A little about Triennale di Milano

Triennale di Milano is a design and art museum located at Milan, Lombardy in northern Italy. The museum is housed in the Palazzo dell’Arte, known for its neat lines and balanced volumes designed by Giovanni Muzio. Home to temporary and permanent exhibitions through the year, main highlights often include contemporary Italian design, architecture, music and urban planning with a focus on the relationship between industry, art and society. 

What is the work that is your design inspiration?

Bar Luce in Fondazione Prada is a visual treat to the eyes. It has been designed by Wes Anderson and is a tribute to the 50s and 60s Milanese cafés and bars. While it takes its roots from the golden years, it has various elements like laminates, flooring, wallpapers and furniture used in a current way. I like how Wes Anderson has created a perfect blend of heritage and contemporary elements.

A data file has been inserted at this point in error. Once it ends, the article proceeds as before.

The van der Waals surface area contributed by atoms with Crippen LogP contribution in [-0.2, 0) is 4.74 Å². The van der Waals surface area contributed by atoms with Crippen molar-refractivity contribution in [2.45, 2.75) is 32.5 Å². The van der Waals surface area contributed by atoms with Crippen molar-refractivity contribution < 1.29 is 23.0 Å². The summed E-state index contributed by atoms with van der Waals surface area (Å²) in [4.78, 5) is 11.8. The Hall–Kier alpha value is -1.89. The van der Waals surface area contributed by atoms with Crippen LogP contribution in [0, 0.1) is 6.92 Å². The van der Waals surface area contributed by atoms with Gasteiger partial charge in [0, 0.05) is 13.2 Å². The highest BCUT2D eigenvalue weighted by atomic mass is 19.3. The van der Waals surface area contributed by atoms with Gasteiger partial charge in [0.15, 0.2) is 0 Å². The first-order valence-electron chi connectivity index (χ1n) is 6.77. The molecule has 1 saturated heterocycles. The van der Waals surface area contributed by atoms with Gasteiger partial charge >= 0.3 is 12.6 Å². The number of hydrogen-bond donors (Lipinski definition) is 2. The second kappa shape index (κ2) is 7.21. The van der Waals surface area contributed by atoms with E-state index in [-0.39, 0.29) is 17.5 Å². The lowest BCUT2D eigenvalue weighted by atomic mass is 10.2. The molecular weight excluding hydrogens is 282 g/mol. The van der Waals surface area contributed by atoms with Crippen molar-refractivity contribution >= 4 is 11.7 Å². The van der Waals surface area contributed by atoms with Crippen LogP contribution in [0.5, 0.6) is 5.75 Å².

Bar Luce designed by Wes Anderson

Distinct elements like patterned wallpapers, veneered wood wall panels and formica furniture make Bar Luce a great study for heritage meets contemporary.

Terrazzo flooring at Bar Luce

Attempting to emulate the atmosphere of Milanese cafés, Bar Luce borrows many elements from landmarks of the 1950s and 1960s in Milan.

A peek into Bar Luce

Attempting to emulate the atmosphere of Milanese cafés, Bar Luce borrows many elements from landmarks of the 1950s and 1960s in Milan. Designed by film director Wes Anderson who is renowned to favour symmetrical compositions and pastel colours, the bar incorporates decorative details like patterned wallpaper, veneered wood wall panels, a terrazzo floor and formica furniture while preserving original structures such as the arched ceiling. Anderson is said to have been influenced by two masterpieces of Italian Neorealism set in Milan: Miracolo a Milano, 1951 and Rocco e i suoi fratelli, 1960. Bar Luce is the latest of several collaborations between Prada and Andersen, including commercials and short films.